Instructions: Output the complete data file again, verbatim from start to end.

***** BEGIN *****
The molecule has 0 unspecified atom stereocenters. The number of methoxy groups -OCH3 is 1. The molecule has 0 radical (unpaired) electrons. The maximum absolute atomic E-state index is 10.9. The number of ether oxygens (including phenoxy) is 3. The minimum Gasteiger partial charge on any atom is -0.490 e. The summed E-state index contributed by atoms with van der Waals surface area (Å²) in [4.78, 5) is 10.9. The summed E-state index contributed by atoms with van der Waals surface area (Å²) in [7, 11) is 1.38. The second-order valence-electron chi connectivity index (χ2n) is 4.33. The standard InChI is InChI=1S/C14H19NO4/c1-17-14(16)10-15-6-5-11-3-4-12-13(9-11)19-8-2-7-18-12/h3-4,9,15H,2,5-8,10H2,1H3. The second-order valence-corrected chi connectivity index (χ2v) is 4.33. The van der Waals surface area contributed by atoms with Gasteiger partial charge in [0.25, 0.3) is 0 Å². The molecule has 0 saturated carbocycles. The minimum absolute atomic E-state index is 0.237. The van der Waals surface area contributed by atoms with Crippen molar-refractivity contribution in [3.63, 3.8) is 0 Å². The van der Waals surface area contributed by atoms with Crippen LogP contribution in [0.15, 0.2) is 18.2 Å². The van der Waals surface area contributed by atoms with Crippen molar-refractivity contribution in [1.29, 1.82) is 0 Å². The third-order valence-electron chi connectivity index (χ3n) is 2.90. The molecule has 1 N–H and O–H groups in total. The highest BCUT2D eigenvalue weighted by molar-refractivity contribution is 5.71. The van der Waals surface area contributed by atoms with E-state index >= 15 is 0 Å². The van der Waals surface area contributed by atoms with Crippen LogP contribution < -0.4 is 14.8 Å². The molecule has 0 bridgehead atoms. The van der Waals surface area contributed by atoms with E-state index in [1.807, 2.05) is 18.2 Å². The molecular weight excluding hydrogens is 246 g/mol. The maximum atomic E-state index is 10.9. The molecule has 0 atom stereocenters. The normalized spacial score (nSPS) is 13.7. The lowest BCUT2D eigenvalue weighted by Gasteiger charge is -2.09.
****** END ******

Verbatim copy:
The molecule has 0 unspecified atom stereocenters. The number of methoxy groups -OCH3 is 1. The molecule has 0 radical (unpaired) electrons. The maximum absolute atomic E-state index is 10.9. The number of ether oxygens (including phenoxy) is 3. The minimum Gasteiger partial charge on any atom is -0.490 e. The summed E-state index contributed by atoms with van der Waals surface area (Å²) in [4.78, 5) is 10.9. The summed E-state index contributed by atoms with van der Waals surface area (Å²) in [7, 11) is 1.38. The second-order valence-electron chi connectivity index (χ2n) is 4.33. The standard InChI is InChI=1S/C14H19NO4/c1-17-14(16)10-15-6-5-11-3-4-12-13(9-11)19-8-2-7-18-12/h3-4,9,15H,2,5-8,10H2,1H3. The second-order valence-corrected chi connectivity index (χ2v) is 4.33. The van der Waals surface area contributed by atoms with Gasteiger partial charge in [0.25, 0.3) is 0 Å². The molecule has 0 saturated carbocycles. The minimum absolute atomic E-state index is 0.237. The van der Waals surface area contributed by atoms with Crippen molar-refractivity contribution in [3.63, 3.8) is 0 Å². The van der Waals surface area contributed by atoms with Crippen LogP contribution in [0.15, 0.2) is 18.2 Å². The van der Waals surface area contributed by atoms with Crippen molar-refractivity contribution in [1.29, 1.82) is 0 Å². The third-order valence-electron chi connectivity index (χ3n) is 2.90. The molecule has 1 N–H and O–H groups in total. The highest BCUT2D eigenvalue weighted by molar-refractivity contribution is 5.71. The van der Waals surface area contributed by atoms with E-state index >= 15 is 0 Å². The van der Waals surface area contributed by atoms with Crippen LogP contribution < -0.4 is 14.8 Å². The molecule has 0 bridgehead atoms. The van der Waals surface area contributed by atoms with E-state index in [1.807, 2.05) is 18.2 Å². The molecular weight excluding hydrogens is 246 g/mol. The maximum atomic E-state index is 10.9. The molecule has 0 atom stereocenters. The normalized spacial score (nSPS) is 13.7. The lowest BCUT2D eigenvalue weighted by Gasteiger charge is -2.09.